In addition there is a certain run of games away from the Fine City that I barely dare mention, but more of the above and I envisage it continuing.
In terms of who should come in for Sir Bradley, my own feeling is that a re-jigged midfield will see a return to the starting XI for Gary O’Neil. With no obvious candidate for the left-hand berth I trust Mr Alex implicitly to tweak it so any transition is seamless.
The more obvious alternative of course would be to move Wes to the left side and hand the right-wing role to Nathan Redmond, but I’m unsure if both will see be spotted in the same midfield in the next five games if, as looks likely, our fate is to go to the wire. (Now watch him prove me wrong). Besides, we know what happens when the Irishman plays wide and is allocated too many ‘tracking’ duties.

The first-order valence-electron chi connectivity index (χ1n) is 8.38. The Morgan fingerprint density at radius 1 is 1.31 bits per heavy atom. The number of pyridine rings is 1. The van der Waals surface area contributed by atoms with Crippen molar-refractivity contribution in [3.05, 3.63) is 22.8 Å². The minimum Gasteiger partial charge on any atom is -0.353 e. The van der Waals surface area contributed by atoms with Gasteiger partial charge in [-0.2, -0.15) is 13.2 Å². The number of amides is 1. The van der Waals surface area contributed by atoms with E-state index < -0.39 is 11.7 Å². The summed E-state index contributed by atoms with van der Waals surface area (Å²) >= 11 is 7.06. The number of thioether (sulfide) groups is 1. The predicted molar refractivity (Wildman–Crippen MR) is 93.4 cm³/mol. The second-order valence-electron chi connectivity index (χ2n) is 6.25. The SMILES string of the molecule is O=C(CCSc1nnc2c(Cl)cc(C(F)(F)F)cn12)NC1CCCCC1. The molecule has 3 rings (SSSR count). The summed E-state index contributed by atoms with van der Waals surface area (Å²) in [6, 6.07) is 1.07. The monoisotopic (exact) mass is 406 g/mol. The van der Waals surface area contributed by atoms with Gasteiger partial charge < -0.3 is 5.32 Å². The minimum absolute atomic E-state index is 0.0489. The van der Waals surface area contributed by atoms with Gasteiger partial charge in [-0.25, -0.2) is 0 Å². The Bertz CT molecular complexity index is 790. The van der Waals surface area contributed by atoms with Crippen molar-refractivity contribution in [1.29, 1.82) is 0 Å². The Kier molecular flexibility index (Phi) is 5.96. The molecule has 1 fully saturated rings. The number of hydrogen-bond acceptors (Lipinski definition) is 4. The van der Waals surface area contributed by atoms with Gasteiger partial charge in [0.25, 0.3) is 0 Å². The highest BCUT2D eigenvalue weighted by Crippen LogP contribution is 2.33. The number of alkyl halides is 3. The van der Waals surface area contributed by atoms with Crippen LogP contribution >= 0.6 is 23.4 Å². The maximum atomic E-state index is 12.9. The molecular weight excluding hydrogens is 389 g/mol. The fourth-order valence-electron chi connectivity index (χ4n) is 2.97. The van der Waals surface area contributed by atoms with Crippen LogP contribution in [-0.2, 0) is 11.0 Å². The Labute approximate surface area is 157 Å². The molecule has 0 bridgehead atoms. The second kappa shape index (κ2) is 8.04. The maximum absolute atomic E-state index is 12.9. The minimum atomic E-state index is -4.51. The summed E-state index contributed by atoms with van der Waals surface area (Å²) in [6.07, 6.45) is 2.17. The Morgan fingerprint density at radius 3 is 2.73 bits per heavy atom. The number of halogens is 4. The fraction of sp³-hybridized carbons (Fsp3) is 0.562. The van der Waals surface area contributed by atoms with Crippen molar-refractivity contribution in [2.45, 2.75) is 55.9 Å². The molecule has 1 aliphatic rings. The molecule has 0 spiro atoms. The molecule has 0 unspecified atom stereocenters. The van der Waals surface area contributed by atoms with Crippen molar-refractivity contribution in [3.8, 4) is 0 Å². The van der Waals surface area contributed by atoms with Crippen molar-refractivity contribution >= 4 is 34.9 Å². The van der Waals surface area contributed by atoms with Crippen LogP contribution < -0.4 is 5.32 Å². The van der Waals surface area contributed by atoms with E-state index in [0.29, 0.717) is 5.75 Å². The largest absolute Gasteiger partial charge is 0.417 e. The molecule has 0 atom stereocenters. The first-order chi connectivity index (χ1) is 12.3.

But either way, almost regardless of which midfield combination he chooses, I expect a performance to make the travelling Yellow Army proud. Three points would be perfect, a point I’d take, but lets avoid one of those nasty defeat things that leave a sour taste.
“Never mind the danger…”
Jon Dunn says
Having paid a decent sum for Vadis-O-O as a Fer replacement, ostensibly, I’d prefer to see him start as opposed to O’Neil, as Vadis is an unknown quantity to the yellow army – never mind Neil Lennon and co!
Gary Field says
An interesting puzzle as to who will play “wide” left, although, to be honest, Bradley hasn’t really been deployed that wide.
Wes going there is one option, if defensive duties aren’t too onerous. I think it may be Dorrans, with Howson going central and Redmond wide right.
Time will tell, but, whoever is selected, it will be a tough test.
Couldn’t agree more with your comments regarding the reaction to Johnson’s suspension. Canary Call on Monday was hysterical nonsense – and for once it had more to do with the presenters!
I’ve been critical of Johnson in the past – and that’s because his performances have often warranted it. So I’ll pass on the humble pie, and just take my hat off to one of the most determined and inspired pieces of midfield form I’ve seen in 30 years of following the club.